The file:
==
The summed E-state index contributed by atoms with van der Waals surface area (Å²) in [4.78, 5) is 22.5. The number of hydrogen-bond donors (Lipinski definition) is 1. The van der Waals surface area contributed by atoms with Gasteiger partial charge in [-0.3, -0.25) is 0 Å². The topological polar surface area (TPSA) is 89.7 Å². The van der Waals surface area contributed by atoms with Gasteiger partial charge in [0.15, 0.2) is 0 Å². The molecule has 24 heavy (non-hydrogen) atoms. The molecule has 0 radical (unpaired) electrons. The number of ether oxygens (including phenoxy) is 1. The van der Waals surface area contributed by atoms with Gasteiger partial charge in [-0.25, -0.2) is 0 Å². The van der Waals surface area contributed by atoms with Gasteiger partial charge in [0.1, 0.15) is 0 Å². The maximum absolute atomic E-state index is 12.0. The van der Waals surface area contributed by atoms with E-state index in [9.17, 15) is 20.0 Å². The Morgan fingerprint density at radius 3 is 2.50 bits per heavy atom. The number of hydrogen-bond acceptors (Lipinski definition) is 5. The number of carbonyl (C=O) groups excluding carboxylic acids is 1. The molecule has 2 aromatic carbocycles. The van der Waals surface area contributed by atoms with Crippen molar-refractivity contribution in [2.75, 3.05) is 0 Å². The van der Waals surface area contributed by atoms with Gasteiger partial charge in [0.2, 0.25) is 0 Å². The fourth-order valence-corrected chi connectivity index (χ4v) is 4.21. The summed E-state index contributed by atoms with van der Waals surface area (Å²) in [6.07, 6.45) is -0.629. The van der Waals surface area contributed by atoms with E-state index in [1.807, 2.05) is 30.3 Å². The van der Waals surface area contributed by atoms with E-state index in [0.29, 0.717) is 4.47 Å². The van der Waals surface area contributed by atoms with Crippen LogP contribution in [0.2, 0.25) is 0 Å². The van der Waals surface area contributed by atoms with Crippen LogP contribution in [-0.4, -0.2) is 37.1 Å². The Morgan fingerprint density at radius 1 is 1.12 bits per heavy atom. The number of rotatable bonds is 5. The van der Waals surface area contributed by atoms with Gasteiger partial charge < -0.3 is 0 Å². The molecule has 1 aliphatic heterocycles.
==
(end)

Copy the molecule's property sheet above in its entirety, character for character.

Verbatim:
The summed E-state index contributed by atoms with van der Waals surface area (Å²) in [4.78, 5) is 22.5. The number of hydrogen-bond donors (Lipinski definition) is 1. The van der Waals surface area contributed by atoms with Gasteiger partial charge in [-0.3, -0.25) is 0 Å². The topological polar surface area (TPSA) is 89.7 Å². The van der Waals surface area contributed by atoms with Gasteiger partial charge in [0.15, 0.2) is 0 Å². The molecule has 24 heavy (non-hydrogen) atoms. The molecule has 0 radical (unpaired) electrons. The number of ether oxygens (including phenoxy) is 1. The van der Waals surface area contributed by atoms with Gasteiger partial charge in [-0.25, -0.2) is 0 Å². The van der Waals surface area contributed by atoms with Gasteiger partial charge in [0.1, 0.15) is 0 Å². The maximum absolute atomic E-state index is 12.0. The van der Waals surface area contributed by atoms with E-state index in [9.17, 15) is 20.0 Å². The Morgan fingerprint density at radius 3 is 2.50 bits per heavy atom. The number of hydrogen-bond acceptors (Lipinski definition) is 5. The number of carbonyl (C=O) groups excluding carboxylic acids is 1. The molecule has 2 aromatic carbocycles. The van der Waals surface area contributed by atoms with Crippen molar-refractivity contribution in [2.75, 3.05) is 0 Å². The van der Waals surface area contributed by atoms with Gasteiger partial charge in [0.2, 0.25) is 0 Å². The fourth-order valence-corrected chi connectivity index (χ4v) is 4.21. The summed E-state index contributed by atoms with van der Waals surface area (Å²) in [6.07, 6.45) is -0.629. The van der Waals surface area contributed by atoms with E-state index in [1.807, 2.05) is 30.3 Å². The van der Waals surface area contributed by atoms with E-state index in [0.29, 0.717) is 4.47 Å². The van der Waals surface area contributed by atoms with Crippen LogP contribution in [0.2, 0.25) is 0 Å². The van der Waals surface area contributed by atoms with Crippen LogP contribution in [-0.4, -0.2) is 37.1 Å². The Morgan fingerprint density at radius 1 is 1.12 bits per heavy atom. The number of rotatable bonds is 5. The van der Waals surface area contributed by atoms with Gasteiger partial charge < -0.3 is 0 Å². The molecule has 1 aliphatic heterocycles.